The impact of continuing professional development versus traditional continuing pharmacy education on pharmacy practice

Ann Pharmacother. 2010 Oct;44(10):1585-95. doi: 10.1345/aph.1P161. Epub 2010 Sep 14.

Abstract

Background: The Institute of Medicine states that the new vision for continuing education (CE) for health-care professionals will be based on continuing professional development (CPD); however, information on the utility of CPD is lacking.

Objective: To assess the effect of CPD, compared with that of traditional continuing pharmacy education (CPE), on perceptions of factors related to pharmacy practice.

Methods: This 10-month, nonblinded, randomized controlled study recruited licensed pharmacists employed at a health maintenance organization (HMO). After completing a basic CPD course, participants were randomized to the intervention or control group. The control group was instructed to continue with traditional CPE. The intervention group participants completed 3 CPD workshops and were instructed to utilize the CPD approach for their learning needs. At baseline and follow-up, all participants completed a study questionnaire on perceptions of their pharmacy practices. The outcome measures were comparisons on follow-up and changes from baseline to follow-up in responses to the study questionnaire.

Results: One hundred pharmacists were enrolled. The intervention (n = 44, 7 lost to follow-up) and control (n = 47, 2 lost to follow-up) groups were similar at baseline. At follow-up, a higher percentage of intervention participants reported that they had better interactions with other health-care providers (always/frequently 32% vs 6%, respectively) and initiated practice/work changes (always/frequently 21% vs 0%, respectively) (both p < 0.01) as a result of their education activities. Compared with control participants at follow-up, intervention participants reported that their education activities improved patient care changes (46% vs 23%), professional knowledge (34% vs 6%), skills (48% vs 17%), and attitudes/values (43% to 11%) (all p < 0.05). However, intervention participants reported more often that time was a barrier to completing education activities (75% vs 32%, p < 0.001).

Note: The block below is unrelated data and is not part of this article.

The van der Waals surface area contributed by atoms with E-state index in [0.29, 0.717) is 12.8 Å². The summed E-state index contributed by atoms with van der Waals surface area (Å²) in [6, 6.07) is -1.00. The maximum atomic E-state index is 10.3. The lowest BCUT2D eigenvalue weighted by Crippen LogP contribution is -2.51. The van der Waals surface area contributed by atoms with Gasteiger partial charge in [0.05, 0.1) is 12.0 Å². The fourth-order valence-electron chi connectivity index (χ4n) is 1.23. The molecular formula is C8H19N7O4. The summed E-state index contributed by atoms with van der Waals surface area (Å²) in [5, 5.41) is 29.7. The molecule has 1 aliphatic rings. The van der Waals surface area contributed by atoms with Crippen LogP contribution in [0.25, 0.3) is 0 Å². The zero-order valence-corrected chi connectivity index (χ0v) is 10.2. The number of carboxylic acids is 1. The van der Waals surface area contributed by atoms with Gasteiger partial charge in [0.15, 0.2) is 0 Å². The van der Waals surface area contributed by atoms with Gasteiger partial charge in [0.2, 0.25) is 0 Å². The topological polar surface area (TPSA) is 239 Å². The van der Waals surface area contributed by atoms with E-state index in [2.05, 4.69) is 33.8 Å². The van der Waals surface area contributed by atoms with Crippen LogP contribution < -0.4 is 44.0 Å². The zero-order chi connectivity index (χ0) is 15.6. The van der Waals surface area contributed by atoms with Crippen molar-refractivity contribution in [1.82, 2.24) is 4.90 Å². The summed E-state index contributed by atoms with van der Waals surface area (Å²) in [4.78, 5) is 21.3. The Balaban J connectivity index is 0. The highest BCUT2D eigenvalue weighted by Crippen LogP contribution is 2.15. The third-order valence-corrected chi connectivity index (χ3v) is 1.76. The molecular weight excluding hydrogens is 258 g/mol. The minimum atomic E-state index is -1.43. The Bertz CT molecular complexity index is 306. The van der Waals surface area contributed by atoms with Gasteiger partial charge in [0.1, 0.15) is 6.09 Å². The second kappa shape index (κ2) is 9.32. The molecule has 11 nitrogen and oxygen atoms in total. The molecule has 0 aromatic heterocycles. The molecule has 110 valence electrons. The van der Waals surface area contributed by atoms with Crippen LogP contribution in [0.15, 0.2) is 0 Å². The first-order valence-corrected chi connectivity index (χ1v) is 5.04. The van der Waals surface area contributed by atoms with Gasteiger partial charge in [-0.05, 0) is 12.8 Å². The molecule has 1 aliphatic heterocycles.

Conclusions: Pharmacists who participated in CPD reported more often that their perceptions of various aspects of their pharmacy practice improved as a result of their education activities compared with pharmacists who participated in traditional CPE.

Publication types

  • Comparative Study
  • Randomized Controlled Trial

MeSH terms

  • Attitude of Health Personnel*
  • Education, Pharmacy, Continuing / methods*
  • Evidence-Based Practice
  • Health Knowledge, Attitudes, Practice
  • Health Maintenance Organizations
  • Humans
  • Pharmacists / organization & administration*
  • Pharmacists / psychology
  • Professional Competence*
  • Professional Practice*
  • Staff Development / methods*
  • Surveys and Questionnaires